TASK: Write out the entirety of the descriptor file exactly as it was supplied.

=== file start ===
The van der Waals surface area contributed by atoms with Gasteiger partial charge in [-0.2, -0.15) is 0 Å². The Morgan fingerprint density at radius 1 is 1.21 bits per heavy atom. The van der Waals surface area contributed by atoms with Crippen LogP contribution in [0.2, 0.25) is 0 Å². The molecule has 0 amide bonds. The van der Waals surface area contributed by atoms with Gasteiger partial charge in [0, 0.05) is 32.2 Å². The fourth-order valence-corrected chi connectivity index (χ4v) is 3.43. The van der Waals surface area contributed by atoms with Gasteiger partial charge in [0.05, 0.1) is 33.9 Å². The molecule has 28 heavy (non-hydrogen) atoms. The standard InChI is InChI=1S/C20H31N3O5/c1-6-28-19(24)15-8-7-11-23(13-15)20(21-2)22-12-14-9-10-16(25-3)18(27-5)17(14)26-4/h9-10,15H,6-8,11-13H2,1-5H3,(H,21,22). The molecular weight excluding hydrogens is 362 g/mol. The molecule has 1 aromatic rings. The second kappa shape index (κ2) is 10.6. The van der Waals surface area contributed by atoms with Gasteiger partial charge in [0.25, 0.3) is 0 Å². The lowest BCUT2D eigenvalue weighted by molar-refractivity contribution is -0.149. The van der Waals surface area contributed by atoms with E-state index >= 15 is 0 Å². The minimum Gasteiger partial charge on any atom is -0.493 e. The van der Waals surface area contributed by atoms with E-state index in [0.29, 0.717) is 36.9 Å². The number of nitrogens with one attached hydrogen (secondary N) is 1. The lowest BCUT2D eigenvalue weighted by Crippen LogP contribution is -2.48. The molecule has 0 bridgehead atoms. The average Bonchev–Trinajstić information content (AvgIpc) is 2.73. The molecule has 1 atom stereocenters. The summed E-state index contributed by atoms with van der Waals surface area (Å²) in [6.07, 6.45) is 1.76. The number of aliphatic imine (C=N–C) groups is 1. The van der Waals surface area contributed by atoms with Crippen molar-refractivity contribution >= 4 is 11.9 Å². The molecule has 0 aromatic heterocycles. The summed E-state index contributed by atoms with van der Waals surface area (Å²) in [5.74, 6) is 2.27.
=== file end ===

The van der Waals surface area contributed by atoms with Gasteiger partial charge in [-0.2, -0.15) is 0 Å². The Morgan fingerprint density at radius 1 is 1.21 bits per heavy atom. The van der Waals surface area contributed by atoms with Crippen LogP contribution in [0.2, 0.25) is 0 Å². The molecule has 0 amide bonds. The van der Waals surface area contributed by atoms with Gasteiger partial charge in [0, 0.05) is 32.2 Å². The fourth-order valence-corrected chi connectivity index (χ4v) is 3.43. The van der Waals surface area contributed by atoms with Gasteiger partial charge in [0.05, 0.1) is 33.9 Å². The molecule has 28 heavy (non-hydrogen) atoms. The standard InChI is InChI=1S/C20H31N3O5/c1-6-28-19(24)15-8-7-11-23(13-15)20(21-2)22-12-14-9-10-16(25-3)18(27-5)17(14)26-4/h9-10,15H,6-8,11-13H2,1-5H3,(H,21,22). The molecular weight excluding hydrogens is 362 g/mol. The molecule has 1 aromatic rings. The second kappa shape index (κ2) is 10.6. The van der Waals surface area contributed by atoms with Gasteiger partial charge in [0.25, 0.3) is 0 Å². The lowest BCUT2D eigenvalue weighted by molar-refractivity contribution is -0.149. The van der Waals surface area contributed by atoms with E-state index >= 15 is 0 Å². The minimum Gasteiger partial charge on any atom is -0.493 e. The van der Waals surface area contributed by atoms with E-state index in [0.29, 0.717) is 36.9 Å². The number of nitrogens with one attached hydrogen (secondary N) is 1. The lowest BCUT2D eigenvalue weighted by Crippen LogP contribution is -2.48. The molecule has 0 bridgehead atoms. The average Bonchev–Trinajstić information content (AvgIpc) is 2.73. The molecule has 1 atom stereocenters. The summed E-state index contributed by atoms with van der Waals surface area (Å²) in [6.07, 6.45) is 1.76. The number of aliphatic imine (C=N–C) groups is 1. The van der Waals surface area contributed by atoms with Crippen molar-refractivity contribution >= 4 is 11.9 Å². The molecule has 0 aromatic heterocycles. The summed E-state index contributed by atoms with van der Waals surface area (Å²) in [5.74, 6) is 2.27.